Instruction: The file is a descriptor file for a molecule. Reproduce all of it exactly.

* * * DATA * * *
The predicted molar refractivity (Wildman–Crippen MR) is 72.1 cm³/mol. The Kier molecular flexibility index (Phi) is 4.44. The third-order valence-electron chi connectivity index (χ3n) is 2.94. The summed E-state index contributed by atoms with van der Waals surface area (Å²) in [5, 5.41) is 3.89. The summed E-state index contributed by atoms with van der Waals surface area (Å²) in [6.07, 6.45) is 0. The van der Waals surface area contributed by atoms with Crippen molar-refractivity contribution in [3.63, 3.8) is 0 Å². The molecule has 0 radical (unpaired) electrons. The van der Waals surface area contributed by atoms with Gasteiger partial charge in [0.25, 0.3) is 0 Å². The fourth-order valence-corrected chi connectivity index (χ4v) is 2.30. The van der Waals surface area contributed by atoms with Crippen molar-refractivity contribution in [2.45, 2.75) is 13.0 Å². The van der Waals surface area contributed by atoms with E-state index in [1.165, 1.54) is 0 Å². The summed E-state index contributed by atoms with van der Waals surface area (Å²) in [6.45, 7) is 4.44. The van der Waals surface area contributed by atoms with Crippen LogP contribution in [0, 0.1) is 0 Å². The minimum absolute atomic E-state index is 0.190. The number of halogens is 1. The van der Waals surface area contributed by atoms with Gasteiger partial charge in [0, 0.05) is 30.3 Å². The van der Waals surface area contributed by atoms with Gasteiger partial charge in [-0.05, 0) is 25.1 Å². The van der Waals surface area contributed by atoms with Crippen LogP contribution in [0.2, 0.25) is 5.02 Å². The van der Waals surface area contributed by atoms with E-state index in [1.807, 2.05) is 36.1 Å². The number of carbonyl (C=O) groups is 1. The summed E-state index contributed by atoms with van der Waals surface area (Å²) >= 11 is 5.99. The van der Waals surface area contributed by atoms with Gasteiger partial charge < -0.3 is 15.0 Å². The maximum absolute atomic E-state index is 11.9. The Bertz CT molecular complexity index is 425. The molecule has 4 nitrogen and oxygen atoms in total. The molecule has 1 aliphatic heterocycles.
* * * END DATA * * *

The predicted molar refractivity (Wildman–Crippen MR) is 72.1 cm³/mol. The Kier molecular flexibility index (Phi) is 4.44. The third-order valence-electron chi connectivity index (χ3n) is 2.94. The summed E-state index contributed by atoms with van der Waals surface area (Å²) in [5, 5.41) is 3.89. The summed E-state index contributed by atoms with van der Waals surface area (Å²) in [6.07, 6.45) is 0. The van der Waals surface area contributed by atoms with Crippen molar-refractivity contribution in [3.63, 3.8) is 0 Å². The molecule has 0 radical (unpaired) electrons. The van der Waals surface area contributed by atoms with Gasteiger partial charge in [0.25, 0.3) is 0 Å². The fourth-order valence-corrected chi connectivity index (χ4v) is 2.30. The van der Waals surface area contributed by atoms with Crippen molar-refractivity contribution in [2.45, 2.75) is 13.0 Å². The van der Waals surface area contributed by atoms with E-state index in [1.165, 1.54) is 0 Å². The summed E-state index contributed by atoms with van der Waals surface area (Å²) in [6.45, 7) is 4.44. The van der Waals surface area contributed by atoms with Crippen LogP contribution in [0, 0.1) is 0 Å². The minimum absolute atomic E-state index is 0.190. The number of halogens is 1. The van der Waals surface area contributed by atoms with Gasteiger partial charge in [0, 0.05) is 30.3 Å². The van der Waals surface area contributed by atoms with Gasteiger partial charge in [-0.05, 0) is 25.1 Å². The van der Waals surface area contributed by atoms with Crippen LogP contribution in [0.2, 0.25) is 5.02 Å². The van der Waals surface area contributed by atoms with E-state index in [1.807, 2.05) is 36.1 Å². The number of carbonyl (C=O) groups is 1. The summed E-state index contributed by atoms with van der Waals surface area (Å²) >= 11 is 5.99. The van der Waals surface area contributed by atoms with Gasteiger partial charge < -0.3 is 15.0 Å². The maximum absolute atomic E-state index is 11.9. The Bertz CT molecular complexity index is 425. The molecule has 4 nitrogen and oxygen atoms in total. The molecule has 1 aliphatic heterocycles.